Chinese dragons are legendary creatures in Chinese mythology and folklore, with mythic counterparts among Japanese, Korean, Vietnamese, Bhutanese, Western and Turkic dragons. They are seen as “in charge” of water-related weather phenomenon. In Chinese art, dragons are typically portrayed as long, scaled, serpentine creatures with four legs. In yin and yang terminology, a dragon is yang and complements a yin fenghuang (Chinese phoenix). In Chinese arts today, the dragon is mostly used for decorative purposes. It is a taboo to disfigure a depiction of a dragon.
Contrary to western dragons which are considered aggressive beasts and evil, dragons in Chinese culture including many Asian countries symbolize potent, auspicious powers, strength, and good luck. People are compared or referred to the dragon for exceptional achievements and high social standings. Expecting our children to become dragons has been the perpetual inner force driving parents to become ‘tiger mom or dad’ all over the world.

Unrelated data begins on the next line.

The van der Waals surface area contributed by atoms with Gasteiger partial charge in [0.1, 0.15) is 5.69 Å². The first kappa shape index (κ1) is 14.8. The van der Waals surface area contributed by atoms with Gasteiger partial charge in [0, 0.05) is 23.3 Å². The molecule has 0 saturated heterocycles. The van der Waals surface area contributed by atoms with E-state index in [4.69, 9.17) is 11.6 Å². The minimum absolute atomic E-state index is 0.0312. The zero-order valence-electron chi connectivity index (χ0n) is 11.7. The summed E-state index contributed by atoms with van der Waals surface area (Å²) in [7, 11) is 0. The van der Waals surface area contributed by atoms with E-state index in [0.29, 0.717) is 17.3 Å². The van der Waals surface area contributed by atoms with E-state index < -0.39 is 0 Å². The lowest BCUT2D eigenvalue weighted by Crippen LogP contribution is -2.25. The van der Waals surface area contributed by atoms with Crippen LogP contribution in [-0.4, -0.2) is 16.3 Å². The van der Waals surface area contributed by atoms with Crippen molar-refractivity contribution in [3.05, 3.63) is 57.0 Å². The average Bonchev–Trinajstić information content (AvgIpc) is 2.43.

Since the last century, Chinese people began to use the term “Descendants of the Dragon” as a sign of ethnic identity. A pop song in the same name had become so popular that people live under drastically contradicting political systems and geological areas can hold hands sing-along and feel the pride of being the “Children of the Dragon”.
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Articles - This Issue
- Get in the Holiday Spirit at Henry Mayo’s Holiday Home Tour
- Make the Holidays Brighter with the SCV Jaycees 15th Annual Santa’s Helpers Toy Drive
- A Note from The Publishers - December 2013
- Gingerbread House Contest
- Holiday Classic on Stage at the CTG
- JAZZ in the Afternoon, Relax and Enjoy
- Justin Time Children’s House Grief is love, with no place to go.
- Good News and Great Joy For SC Master Chorale’s Holiday Concert
- The Treasured Talent of Santa Clarita Ballet’s Nutcracker
- A Pictures Is Worth a Thousand Words Wedding Photo Contest